“The television is the retina of the mind’s eye. Therefore, the television is part of the physical structure of the brain. Therefore, whatever appears on the television screen emerges as raw experience for those who watch it. Therefore television is reality, and reality is less than television.”

Ultimately, O’Blivion asserts that images on TV, now dominant in society, have begun to become indistinguishable from reality – much like Max’s hallucinations. All knowledge is essentially brought into question; knowledge becomes illegitimate. Lyotard wrote of a postmodern, cybernetic society wherein computers, telecommunication systems and other forms of processing and sharing information – the internet, perhaps – have become fiercely dominant, changing the status of knowledge. When supposed knowledge(s) are readily available and constantly penetrating, how are they legitimated? How does knowledge retain its value? The metanarratives that have dominated the modern world therefore become unreliable and untenable; much like the overarching narrative in Videodrome. Extreme advances in technology, such as artificial intelligence, further complicate the distinction between the real and the unreal; fantasy and reality. Many filmmakers – Ridley Scott with Blade Runner, the Wachowskis with The Matrix – have chosen to tackle this issue, but no film has taken on the postmodern condition’s struggle with the legitimacy of knowledge to such success as Videodrome.

There are those that will gleefully enter Videodrome’s cognitive meat-grinder and return again and again, eager for another trip. For these individuals, that question – why am I watching this? – requires little thought. Videodrome is a veritable smorgasbord of imaginative and disturbing cinematic gore. Rick Baker’s practical effects make Videodrome so utterly re-watchable, and while he would not end up working with the director again, I believe his work here defines Cronenbergian body horror. In Max’s first visceral hallucination, Debbie Harry’s Nicki Brand begins addressing him onscreen from a broadcast of Videodrome. Soon, her lips take up the entire television, calling out to Max, who proceeds to press himself against the image, his entire head sinking into the pulsating static. This serves as a weirdly erotic visualisation of O’Blivion’s mantra – television is reality; reality is less than television. However, it does little to prepare the spectator for the hallucinatory mutations of reality and unreality that are soon to come: The TV grows a veiny, jaundiced epidermis, from which an extended arm gripping a pistol attempts to burst free; Max’s stomach transforms into a gaping, fleshy, monstrous vagina, into which can be placed living, pulsating video cassettes used to program his mind; Max’s hand bonds with a handgun – its pistol grip violently penetrates the flesh of his hand, as metallic veins extend from the gun and fuse with his muscle.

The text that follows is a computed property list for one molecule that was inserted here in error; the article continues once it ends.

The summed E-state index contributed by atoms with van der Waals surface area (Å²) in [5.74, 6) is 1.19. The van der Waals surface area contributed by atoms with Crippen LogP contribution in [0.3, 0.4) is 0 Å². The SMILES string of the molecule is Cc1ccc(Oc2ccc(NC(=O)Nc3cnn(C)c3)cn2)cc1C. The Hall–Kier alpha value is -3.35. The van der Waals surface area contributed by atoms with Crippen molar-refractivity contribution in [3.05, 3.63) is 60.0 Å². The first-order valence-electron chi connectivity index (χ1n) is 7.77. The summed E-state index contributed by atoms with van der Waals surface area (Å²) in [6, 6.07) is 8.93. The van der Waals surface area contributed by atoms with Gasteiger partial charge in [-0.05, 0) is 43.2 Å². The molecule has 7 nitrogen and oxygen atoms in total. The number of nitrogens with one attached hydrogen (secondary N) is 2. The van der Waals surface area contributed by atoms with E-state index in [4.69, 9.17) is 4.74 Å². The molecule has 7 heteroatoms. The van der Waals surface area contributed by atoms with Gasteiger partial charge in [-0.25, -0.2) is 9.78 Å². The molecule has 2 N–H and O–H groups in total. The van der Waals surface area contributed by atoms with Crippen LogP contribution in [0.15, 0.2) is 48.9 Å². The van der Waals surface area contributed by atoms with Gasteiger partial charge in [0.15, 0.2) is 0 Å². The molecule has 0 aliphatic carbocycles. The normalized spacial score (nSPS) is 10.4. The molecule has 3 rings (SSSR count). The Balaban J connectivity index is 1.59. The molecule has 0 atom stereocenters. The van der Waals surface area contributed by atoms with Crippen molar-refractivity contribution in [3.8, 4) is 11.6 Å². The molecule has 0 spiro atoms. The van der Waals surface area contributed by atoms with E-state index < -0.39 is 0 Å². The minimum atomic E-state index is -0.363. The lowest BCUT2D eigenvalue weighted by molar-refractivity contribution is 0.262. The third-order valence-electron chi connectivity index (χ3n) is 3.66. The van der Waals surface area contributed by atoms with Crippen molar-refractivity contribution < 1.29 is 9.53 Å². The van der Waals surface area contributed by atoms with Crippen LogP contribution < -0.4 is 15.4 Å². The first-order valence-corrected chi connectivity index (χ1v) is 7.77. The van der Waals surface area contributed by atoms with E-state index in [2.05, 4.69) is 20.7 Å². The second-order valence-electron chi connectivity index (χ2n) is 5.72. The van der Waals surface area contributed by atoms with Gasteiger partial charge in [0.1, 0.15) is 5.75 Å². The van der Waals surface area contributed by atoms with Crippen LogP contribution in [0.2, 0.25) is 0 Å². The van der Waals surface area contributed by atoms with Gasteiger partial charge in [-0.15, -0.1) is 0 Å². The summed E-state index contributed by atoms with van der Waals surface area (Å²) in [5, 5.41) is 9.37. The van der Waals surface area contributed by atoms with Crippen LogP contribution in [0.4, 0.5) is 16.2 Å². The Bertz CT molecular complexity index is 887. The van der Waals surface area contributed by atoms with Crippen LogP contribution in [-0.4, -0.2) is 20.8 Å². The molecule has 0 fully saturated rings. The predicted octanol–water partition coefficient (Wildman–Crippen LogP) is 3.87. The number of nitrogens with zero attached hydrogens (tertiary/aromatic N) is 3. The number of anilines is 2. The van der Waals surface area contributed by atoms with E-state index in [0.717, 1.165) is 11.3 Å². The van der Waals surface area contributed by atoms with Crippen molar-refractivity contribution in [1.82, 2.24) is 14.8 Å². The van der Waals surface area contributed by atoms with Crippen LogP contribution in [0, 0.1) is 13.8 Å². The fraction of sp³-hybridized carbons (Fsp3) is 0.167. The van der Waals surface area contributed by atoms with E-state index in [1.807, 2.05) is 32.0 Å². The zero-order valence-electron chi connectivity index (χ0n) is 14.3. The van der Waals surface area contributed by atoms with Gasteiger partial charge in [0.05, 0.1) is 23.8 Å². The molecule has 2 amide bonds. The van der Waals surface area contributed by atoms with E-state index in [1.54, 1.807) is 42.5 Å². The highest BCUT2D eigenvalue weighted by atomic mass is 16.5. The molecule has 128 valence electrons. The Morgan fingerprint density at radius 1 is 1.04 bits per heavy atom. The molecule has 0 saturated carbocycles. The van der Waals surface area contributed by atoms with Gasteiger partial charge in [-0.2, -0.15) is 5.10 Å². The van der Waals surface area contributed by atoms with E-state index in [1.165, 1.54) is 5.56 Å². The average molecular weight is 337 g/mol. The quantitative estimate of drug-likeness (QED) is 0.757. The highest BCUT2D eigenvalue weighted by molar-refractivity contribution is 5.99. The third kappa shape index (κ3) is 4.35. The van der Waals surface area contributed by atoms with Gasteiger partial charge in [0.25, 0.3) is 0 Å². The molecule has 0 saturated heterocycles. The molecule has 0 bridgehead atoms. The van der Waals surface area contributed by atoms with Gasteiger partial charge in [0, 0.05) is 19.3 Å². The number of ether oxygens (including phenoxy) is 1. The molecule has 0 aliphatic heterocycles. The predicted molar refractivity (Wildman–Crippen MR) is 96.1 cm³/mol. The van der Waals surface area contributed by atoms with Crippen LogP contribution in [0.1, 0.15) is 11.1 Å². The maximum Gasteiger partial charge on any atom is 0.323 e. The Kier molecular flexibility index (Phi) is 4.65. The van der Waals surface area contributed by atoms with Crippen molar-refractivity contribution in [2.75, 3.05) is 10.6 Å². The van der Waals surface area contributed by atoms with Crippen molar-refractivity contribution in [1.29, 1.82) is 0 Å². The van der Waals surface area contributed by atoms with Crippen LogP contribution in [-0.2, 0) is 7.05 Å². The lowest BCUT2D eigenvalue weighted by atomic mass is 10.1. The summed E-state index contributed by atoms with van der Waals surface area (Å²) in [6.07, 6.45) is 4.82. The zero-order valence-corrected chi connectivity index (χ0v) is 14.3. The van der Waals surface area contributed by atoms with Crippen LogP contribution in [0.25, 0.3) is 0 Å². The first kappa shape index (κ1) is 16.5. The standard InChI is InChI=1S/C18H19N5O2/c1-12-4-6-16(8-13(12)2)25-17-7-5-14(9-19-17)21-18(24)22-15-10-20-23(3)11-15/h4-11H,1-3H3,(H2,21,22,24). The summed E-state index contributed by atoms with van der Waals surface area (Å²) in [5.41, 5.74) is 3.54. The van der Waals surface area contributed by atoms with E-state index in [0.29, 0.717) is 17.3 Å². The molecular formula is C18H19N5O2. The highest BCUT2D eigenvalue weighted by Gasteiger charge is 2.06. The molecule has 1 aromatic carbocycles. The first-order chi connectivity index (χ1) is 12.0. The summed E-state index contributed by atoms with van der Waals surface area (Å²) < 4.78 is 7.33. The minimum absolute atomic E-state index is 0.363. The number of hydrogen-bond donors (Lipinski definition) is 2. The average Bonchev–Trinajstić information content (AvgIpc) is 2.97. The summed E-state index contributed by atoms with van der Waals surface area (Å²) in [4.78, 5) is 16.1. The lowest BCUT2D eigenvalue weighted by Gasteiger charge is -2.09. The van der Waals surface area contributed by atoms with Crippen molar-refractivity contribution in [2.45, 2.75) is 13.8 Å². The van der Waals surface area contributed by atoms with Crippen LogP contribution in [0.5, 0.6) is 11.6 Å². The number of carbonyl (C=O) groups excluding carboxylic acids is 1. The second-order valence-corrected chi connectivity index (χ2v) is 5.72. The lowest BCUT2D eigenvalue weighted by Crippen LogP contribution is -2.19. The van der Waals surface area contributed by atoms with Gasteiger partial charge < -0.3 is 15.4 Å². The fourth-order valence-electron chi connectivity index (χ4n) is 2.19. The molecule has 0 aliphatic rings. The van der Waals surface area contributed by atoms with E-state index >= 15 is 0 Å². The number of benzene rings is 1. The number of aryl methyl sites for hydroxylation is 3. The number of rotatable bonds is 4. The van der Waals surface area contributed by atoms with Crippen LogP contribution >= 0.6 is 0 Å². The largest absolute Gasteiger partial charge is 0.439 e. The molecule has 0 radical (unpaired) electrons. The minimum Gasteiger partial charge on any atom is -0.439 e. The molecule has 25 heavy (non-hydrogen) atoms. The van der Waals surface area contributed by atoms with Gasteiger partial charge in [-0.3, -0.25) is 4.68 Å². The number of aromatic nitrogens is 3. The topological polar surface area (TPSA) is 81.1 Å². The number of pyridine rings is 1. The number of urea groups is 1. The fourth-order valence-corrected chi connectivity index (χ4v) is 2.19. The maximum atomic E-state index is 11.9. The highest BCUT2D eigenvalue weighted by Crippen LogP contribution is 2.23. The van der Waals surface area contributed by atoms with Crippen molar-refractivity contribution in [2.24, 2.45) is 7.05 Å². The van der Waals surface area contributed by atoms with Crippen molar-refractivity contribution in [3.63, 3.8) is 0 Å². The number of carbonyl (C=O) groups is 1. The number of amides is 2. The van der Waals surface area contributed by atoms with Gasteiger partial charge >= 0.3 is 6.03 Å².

If indeed each of these horrific mutations are merely a hallucinatory product of Videodrome’s deviant broadcast, then perhaps the story of conspiracy, espionage and assassination into which Max enters is another illusory by-product. Does it matter? Faced with such a barrage of convoluted, contradictory and competing narrative, there is no way we can ever really know. And so, this is Videodrome’s real power and Cronenberg’s greatest achievement: The cinematic dissolution of knowledge; a grotesque literalisation of Lyotard’s postmodern condition.

“…We live in over-stimulated times…”

Martin Macnamara